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Insect stings are uncomfortable and can often be distressing particularly if a person suffers from several stings.
However, the risks of being stung can be minimized by removing wasp nests and other stinging insect nests in or around your property with this assistance of a pest control professional.
Some people are much more sensitive to insect stings than others and young children tend to be particularly sensitive.
However, 3% of the population is extremely allergic to insect stings. An allergy to insect stings can develop at any time, even if they have not reacted to a previous sting.
Call an ambulance immediately if someone has a severe reaction to an insect sting.
Symptoms may include fainting, dizziness, nausea or difficulty in breathing or swallowing.
For those moderately allergic to insect stings, there may be more general swelling around the wound. Consult your doctor if the swelling is severe or persistent.
Call an ambulance immediately if any of the following symptoms are seen within 30 minutes of a sting:
Remember, allergies to stings can develop at any time.
Those stung on two or more occasions in previous years are at higher risk from developing an allergy.
Another group at high risk to insect stings are those who suffer from other allergies (such as to pollen or pets).
People who are sensitive to insect stings should take care to minimize the risk of being stung, but there are practical steps that we can all take.
If there are high numbers of wasps or bees in your yard or garden, it is likely there is a nest nearby.
It is important to deal with nests as early as possible – wasps in particular become more aggressive in late summer and it is much safer to deal with them earlier in the year.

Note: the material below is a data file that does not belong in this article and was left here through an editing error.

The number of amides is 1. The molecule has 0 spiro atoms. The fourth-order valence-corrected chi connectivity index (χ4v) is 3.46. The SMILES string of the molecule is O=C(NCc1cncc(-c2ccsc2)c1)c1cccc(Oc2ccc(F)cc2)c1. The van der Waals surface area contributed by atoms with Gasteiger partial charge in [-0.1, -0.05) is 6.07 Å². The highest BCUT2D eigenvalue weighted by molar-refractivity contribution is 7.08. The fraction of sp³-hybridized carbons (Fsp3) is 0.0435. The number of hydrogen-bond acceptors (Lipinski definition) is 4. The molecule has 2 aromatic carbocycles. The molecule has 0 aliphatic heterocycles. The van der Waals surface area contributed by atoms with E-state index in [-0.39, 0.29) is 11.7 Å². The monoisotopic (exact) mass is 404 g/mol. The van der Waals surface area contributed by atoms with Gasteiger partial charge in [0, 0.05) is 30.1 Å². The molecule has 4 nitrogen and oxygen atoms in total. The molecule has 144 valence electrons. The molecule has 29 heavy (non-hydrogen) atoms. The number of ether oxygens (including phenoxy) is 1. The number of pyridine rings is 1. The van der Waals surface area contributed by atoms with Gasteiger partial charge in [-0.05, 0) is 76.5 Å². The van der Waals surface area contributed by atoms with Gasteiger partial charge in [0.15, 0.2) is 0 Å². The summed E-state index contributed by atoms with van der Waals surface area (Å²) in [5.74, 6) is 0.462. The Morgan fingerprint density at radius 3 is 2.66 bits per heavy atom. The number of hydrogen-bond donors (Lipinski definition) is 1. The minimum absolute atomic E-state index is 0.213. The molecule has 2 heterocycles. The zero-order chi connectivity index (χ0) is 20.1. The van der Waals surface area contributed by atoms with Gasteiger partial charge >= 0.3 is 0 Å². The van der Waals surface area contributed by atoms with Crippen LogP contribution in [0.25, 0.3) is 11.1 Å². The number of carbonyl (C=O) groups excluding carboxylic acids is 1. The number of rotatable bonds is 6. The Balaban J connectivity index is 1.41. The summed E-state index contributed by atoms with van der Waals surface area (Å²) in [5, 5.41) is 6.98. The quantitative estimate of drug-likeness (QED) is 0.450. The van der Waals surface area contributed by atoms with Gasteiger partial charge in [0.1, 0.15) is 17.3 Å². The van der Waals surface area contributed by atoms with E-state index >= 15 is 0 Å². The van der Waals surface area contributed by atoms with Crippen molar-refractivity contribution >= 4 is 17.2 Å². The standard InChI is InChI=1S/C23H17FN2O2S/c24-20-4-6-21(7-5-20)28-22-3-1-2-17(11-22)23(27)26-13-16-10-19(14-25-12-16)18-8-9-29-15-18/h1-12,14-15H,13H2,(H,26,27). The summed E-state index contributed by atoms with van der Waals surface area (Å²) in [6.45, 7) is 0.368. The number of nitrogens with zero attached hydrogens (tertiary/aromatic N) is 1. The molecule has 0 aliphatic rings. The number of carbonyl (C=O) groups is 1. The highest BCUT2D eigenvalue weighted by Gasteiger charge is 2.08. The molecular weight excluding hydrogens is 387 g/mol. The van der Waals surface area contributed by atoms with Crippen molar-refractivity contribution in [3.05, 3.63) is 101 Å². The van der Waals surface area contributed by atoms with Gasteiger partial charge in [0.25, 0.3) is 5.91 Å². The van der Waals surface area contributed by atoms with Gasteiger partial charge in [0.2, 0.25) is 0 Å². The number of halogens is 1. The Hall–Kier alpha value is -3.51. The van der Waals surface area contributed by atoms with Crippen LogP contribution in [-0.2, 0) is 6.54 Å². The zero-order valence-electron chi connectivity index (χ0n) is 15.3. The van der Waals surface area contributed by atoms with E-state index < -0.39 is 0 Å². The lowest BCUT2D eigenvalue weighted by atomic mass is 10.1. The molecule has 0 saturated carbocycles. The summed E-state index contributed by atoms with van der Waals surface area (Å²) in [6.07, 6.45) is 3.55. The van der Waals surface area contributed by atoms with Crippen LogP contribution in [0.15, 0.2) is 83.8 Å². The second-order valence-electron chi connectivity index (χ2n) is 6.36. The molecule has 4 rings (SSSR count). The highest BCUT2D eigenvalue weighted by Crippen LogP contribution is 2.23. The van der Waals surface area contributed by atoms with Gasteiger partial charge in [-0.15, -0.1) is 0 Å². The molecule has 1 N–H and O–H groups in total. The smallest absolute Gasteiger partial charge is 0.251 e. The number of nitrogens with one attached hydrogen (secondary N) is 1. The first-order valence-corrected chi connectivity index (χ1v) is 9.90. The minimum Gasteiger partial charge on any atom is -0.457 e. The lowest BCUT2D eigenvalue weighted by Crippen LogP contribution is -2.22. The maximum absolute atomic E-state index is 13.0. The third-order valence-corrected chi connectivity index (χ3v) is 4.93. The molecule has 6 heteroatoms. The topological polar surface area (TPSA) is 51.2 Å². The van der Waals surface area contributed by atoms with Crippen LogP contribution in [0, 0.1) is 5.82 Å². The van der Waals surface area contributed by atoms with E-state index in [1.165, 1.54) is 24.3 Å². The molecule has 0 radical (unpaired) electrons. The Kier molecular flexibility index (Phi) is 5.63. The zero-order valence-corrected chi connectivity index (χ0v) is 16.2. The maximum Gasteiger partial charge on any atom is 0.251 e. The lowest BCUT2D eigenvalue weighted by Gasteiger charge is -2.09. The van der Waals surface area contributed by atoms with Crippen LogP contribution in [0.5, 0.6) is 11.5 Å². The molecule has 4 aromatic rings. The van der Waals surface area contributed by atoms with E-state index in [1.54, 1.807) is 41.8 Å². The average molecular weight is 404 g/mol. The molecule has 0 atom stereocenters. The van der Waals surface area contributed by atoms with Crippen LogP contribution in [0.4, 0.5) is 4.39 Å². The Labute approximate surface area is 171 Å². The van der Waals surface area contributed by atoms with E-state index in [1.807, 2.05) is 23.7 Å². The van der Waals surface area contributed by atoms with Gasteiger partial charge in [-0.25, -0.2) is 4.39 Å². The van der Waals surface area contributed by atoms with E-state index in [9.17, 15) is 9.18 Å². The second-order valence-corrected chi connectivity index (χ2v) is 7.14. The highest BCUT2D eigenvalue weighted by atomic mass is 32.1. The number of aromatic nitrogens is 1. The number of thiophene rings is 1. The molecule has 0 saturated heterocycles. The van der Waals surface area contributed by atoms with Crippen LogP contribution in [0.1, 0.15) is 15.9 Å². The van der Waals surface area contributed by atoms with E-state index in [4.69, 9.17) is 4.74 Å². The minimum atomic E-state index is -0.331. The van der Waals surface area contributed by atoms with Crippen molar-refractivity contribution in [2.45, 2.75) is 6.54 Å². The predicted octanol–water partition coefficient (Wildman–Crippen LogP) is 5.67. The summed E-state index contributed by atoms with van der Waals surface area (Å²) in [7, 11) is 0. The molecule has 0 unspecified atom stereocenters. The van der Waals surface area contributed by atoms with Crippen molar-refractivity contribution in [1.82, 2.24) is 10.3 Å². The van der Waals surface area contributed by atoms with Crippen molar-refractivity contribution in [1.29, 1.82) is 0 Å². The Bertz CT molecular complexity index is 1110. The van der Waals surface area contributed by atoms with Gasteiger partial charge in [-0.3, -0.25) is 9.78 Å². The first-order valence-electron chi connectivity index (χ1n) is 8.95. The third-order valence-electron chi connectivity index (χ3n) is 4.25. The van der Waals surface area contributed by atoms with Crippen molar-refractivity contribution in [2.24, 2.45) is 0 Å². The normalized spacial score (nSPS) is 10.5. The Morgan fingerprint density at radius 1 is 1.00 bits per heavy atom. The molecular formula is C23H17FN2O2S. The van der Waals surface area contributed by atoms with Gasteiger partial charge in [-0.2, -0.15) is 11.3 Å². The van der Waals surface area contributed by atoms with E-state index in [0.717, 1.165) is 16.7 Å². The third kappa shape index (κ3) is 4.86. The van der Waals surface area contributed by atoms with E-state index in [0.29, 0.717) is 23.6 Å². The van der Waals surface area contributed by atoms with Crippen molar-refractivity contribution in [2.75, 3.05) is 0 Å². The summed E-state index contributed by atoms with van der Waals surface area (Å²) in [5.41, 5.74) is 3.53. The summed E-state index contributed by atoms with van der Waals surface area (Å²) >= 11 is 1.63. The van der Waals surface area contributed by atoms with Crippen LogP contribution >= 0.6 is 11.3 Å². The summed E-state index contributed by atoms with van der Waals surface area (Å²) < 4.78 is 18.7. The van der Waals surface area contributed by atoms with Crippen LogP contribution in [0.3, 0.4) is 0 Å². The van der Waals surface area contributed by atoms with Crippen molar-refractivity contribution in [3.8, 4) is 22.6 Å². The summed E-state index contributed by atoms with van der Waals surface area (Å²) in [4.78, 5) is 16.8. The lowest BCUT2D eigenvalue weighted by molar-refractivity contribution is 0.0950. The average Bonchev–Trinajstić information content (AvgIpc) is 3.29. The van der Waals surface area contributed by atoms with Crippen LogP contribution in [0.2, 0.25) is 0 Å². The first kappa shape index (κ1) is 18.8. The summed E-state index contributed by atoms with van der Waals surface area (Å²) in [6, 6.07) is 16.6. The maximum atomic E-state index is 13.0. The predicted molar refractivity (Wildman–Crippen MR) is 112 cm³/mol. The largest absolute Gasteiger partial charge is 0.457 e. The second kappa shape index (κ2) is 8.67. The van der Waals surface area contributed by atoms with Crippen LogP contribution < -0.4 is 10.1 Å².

Rentokil offers professional service for wasp nest removal and advice on how to get rid of wasps, hornets & bees.
Call Rentokil Pest Control at 1-877-690-2115 or contact us online for more advice on wasp stings and bee stings.
Insect stings should not be confused with insect bites.
An insect, like a wasp or hornet, stings to defend itself when it perceives a threat either to itself or the colony. It stings by injecting poison into or under the skin. The effect is immediate and results in a sharp, burning sensation.
While some insects sting to defend themselves, others (like mosquitoes), bite to draw blood. To give the insect time to feed, insect bites have evolved so that the pain is not as sharp as a sting (although the bite of a horse fly is very painful).
The most common stinging insects are wasps (including hornets) or bees. Wasps are the most aggressive and may sting with little provocation.
Bees are much less likely to sting, usually when they are stood or sat on. The key sign of a bee sting is that it leaves its stinger lodged inside the skin and a venomous sac will continue to pump poison for more than a minute.
In contrast, the only sign of a wasp or hornet sting is likely to be a small puncture hole.
Once stung by a wasp or bee, the surrounding area will quickly redden and a raised welt will form. The welt will lessen after a few hours, but it may remain itchy for more than a day.
There are practical steps Rentokil recommends if you are stung by an insect.
If stung by a bee:
If stung by a bee or wasp:
To relieve itching:
If you have any more insect sting questions or would like to setup an inspection with a Rentokil Technician, please contact us online or call 1-877-690-2115.